Profile: Mario Monti
What can the UK expect from the incoming Italian prime minister?
By Matthew Champion
By Friday Mario Monti's extraordinary rise from non-politician to prime minister of the world's seventh largest economy should be complete. His ascent is in stark contrast to the fall of the man he is replacing, Silvio Berlusconi, Italy's longest-serving post-war prime minister who resigned on Saturday. With Britain's hopes of a eurozone recovery based in no small part on Monti's ability to restore investor confidence in Italy, Downing Street will be taking a keen interest in the economist's fortunes.
Obvious contrasts in personality and lifestyle between the Monti and Berlusconi have already been highlighted. Whereas Berlusconi was a flamboyant former cruise ship singer who amassed a vast construction and media empire and earned notoriety for his so-called 'bunga-bunga' parties and dalliance with attractive young women, Monti is a thoughtful Eurocrat economist with a peerless academic background and a reputation for tackling some of the world's biggest corporations.
Monti, born in Varese in 1943, holds degrees in economics from Milan's Bocconi University and Yale in the US. At Yale he studied under James Tobin, the Nobel prize-winning economist who created and lent his name to the Tobin tax on financial transactions.
After lecturing at the University of Turin for 15 years he returned to Bocconi in 1985, where four years later he would become rector. In 1994 he was nominated, by then prime minister Berlusconi, for the role of European commissioner for internal markets, services, customs and taxation.
It was not until 1999 and his appointment to hold the brief of competition that Monti's reputation truly flourished.
During a five-year spell he blocked the $45 billion merger of Honeywell and General Electric; hamstrung Germany's Landesbanken; compelled France to break up its utility monopolies; and fined Microsoft €497 million in an anti-trust case that found the software giant guilty of abusing its market position. It was during this time that Monti acquired the nickname Super Mario.
Since leaving the EC he set up the Bruegel group and became a leading member of Friends of Europe, another EU thinktank. He also acted as an international advisor to Goldman Sachs and became a member of Coca-Cola's advisory board.
Addressing the Italian media for the first time as prime minister designate this weekend, Monti said his aim was to build a "future of dignity and hope" for future generations. This week he is holding two days of talks with political parties, trade unions and federations before announcing his cabinet by around Wednesday. Centre and centre-left parties in the Italian parliament have mostly pledged their support for the 68-year-old incoming PM, while Berlusconi's former right-wing allies the Northern League have so far withheld their backing.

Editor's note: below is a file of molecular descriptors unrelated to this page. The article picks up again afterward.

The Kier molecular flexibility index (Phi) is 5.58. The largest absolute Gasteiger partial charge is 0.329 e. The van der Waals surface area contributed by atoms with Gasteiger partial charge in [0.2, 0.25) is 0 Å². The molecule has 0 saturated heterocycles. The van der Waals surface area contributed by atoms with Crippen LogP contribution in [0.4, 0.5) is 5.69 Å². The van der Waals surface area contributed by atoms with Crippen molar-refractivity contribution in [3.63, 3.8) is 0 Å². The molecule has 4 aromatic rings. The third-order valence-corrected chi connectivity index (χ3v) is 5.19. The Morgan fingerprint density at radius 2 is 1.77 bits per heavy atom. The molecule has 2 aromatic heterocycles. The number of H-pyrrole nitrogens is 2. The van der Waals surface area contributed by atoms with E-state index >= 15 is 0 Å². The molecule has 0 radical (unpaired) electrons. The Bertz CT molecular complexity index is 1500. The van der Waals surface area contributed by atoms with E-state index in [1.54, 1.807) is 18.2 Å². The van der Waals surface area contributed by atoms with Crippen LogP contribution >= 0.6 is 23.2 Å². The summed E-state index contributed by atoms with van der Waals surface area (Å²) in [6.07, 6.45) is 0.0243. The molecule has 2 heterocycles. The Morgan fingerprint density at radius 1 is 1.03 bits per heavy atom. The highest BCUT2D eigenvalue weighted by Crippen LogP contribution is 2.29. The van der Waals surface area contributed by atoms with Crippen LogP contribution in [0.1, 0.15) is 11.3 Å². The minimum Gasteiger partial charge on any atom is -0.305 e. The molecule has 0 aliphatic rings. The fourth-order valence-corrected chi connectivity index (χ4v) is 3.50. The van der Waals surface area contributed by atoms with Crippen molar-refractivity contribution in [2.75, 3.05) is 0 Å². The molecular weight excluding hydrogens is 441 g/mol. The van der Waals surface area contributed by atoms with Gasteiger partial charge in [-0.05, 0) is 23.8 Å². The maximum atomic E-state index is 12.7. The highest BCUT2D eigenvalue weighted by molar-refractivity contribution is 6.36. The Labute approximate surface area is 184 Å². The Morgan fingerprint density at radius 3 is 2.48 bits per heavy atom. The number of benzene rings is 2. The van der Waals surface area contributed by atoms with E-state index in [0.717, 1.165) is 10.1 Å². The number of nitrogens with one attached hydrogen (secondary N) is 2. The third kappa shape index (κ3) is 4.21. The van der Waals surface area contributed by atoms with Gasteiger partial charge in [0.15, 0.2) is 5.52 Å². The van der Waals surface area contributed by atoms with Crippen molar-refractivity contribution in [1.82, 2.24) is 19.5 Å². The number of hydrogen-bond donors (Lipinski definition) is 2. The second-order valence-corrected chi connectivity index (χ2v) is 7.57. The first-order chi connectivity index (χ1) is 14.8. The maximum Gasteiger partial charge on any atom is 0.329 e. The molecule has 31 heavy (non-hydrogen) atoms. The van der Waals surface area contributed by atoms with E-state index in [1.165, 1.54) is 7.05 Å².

While Monti's new government is likely to enjoy a brief honeymoon period, the most significant response to a change of leadership has been joy at Berlusconi's exit by his detractors.
Berlusconi's shock demise came after the yield on Italian bonds rose to more than seven per cent; a level that once reached led to bailouts in Portugal, Ireland and Greece. Although the yield has now fallen back to under 6.5 per cent, the eve of Monti's accession was accompanied by the passing of austerity measures worth almost €60 billion, including the sale of state property, a freeze on public sector salaries and measures to combat tax evasion.
Italy is thought to have state assets of up to €1.8 trillion, including gold reserves worth €115.28 – one of the largest in the world – compared to its total debt of around €1.7 trillion. Monti's management of the debt crisis – which arguably conceals a productivity crisis (labour competitiveness against Germany has fallen by up to 40 per cent over the last 15 years) – will evidently be the defining moment of his nascent government.
Monti is clearly favoured in financial circles, but it remains to be seen how everyday Italians will react to a technocratic non-politician prime minister whose legitimacy is so far derived from the upper echelons of the EU hierarchy and mandate from the unpopularity of the man who he has now replaced.
Despite the constant scandals, allegations of criminal wrongdoing and repeated diplomatic gaffes, Berlusconi was able to stay in power through a skilful manipulation of political allies and enemies. Monti will have to manage both, on the domestic and international stages, during a crisis that German chancellor Angela Merkel describes as Europe's most difficult hour since the second world war.